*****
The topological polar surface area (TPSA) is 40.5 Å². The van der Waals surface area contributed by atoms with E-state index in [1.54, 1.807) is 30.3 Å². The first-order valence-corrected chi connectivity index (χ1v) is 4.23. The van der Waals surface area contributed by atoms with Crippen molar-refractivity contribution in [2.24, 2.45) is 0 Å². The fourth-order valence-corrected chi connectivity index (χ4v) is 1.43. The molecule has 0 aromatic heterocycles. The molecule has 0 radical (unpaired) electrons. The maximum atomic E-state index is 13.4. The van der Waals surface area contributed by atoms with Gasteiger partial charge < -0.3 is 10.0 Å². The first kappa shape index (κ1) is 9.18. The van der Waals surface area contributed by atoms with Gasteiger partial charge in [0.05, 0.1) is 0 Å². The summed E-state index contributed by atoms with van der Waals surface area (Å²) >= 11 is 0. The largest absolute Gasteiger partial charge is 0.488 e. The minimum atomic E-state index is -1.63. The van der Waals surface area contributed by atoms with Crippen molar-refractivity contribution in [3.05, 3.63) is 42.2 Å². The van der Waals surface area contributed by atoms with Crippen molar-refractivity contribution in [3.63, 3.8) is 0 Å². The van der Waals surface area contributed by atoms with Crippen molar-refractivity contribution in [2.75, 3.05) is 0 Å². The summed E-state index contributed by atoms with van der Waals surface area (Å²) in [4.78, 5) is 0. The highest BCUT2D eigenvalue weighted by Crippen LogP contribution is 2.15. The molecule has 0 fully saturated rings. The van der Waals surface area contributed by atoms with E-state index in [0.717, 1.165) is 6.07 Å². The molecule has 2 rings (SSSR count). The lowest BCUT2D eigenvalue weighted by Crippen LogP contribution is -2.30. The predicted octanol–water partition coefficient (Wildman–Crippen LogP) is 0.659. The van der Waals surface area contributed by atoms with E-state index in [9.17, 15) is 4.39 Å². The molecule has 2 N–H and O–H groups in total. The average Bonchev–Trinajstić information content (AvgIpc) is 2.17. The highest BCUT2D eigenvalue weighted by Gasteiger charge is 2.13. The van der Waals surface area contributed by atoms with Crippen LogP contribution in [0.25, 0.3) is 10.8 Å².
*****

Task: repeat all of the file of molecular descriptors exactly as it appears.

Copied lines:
The topological polar surface area (TPSA) is 40.5 Å². The van der Waals surface area contributed by atoms with E-state index in [1.54, 1.807) is 30.3 Å². The first-order valence-corrected chi connectivity index (χ1v) is 4.23. The van der Waals surface area contributed by atoms with Crippen molar-refractivity contribution in [2.24, 2.45) is 0 Å². The fourth-order valence-corrected chi connectivity index (χ4v) is 1.43. The molecule has 0 aromatic heterocycles. The molecule has 0 radical (unpaired) electrons. The maximum atomic E-state index is 13.4. The van der Waals surface area contributed by atoms with Gasteiger partial charge < -0.3 is 10.0 Å². The first kappa shape index (κ1) is 9.18. The van der Waals surface area contributed by atoms with Gasteiger partial charge in [0.05, 0.1) is 0 Å². The summed E-state index contributed by atoms with van der Waals surface area (Å²) >= 11 is 0. The largest absolute Gasteiger partial charge is 0.488 e. The minimum atomic E-state index is -1.63. The van der Waals surface area contributed by atoms with Crippen molar-refractivity contribution in [3.05, 3.63) is 42.2 Å². The van der Waals surface area contributed by atoms with Crippen molar-refractivity contribution in [3.63, 3.8) is 0 Å². The van der Waals surface area contributed by atoms with Crippen molar-refractivity contribution in [2.75, 3.05) is 0 Å². The summed E-state index contributed by atoms with van der Waals surface area (Å²) in [4.78, 5) is 0. The highest BCUT2D eigenvalue weighted by Crippen LogP contribution is 2.15. The molecule has 0 fully saturated rings. The van der Waals surface area contributed by atoms with E-state index in [0.717, 1.165) is 6.07 Å². The molecule has 2 rings (SSSR count). The lowest BCUT2D eigenvalue weighted by Crippen LogP contribution is -2.30. The predicted octanol–water partition coefficient (Wildman–Crippen LogP) is 0.659. The van der Waals surface area contributed by atoms with E-state index in [9.17, 15) is 4.39 Å². The molecule has 2 N–H and O–H groups in total. The average Bonchev–Trinajstić information content (AvgIpc) is 2.17. The highest BCUT2D eigenvalue weighted by Gasteiger charge is 2.13. The van der Waals surface area contributed by atoms with Crippen LogP contribution in [0.25, 0.3) is 10.8 Å².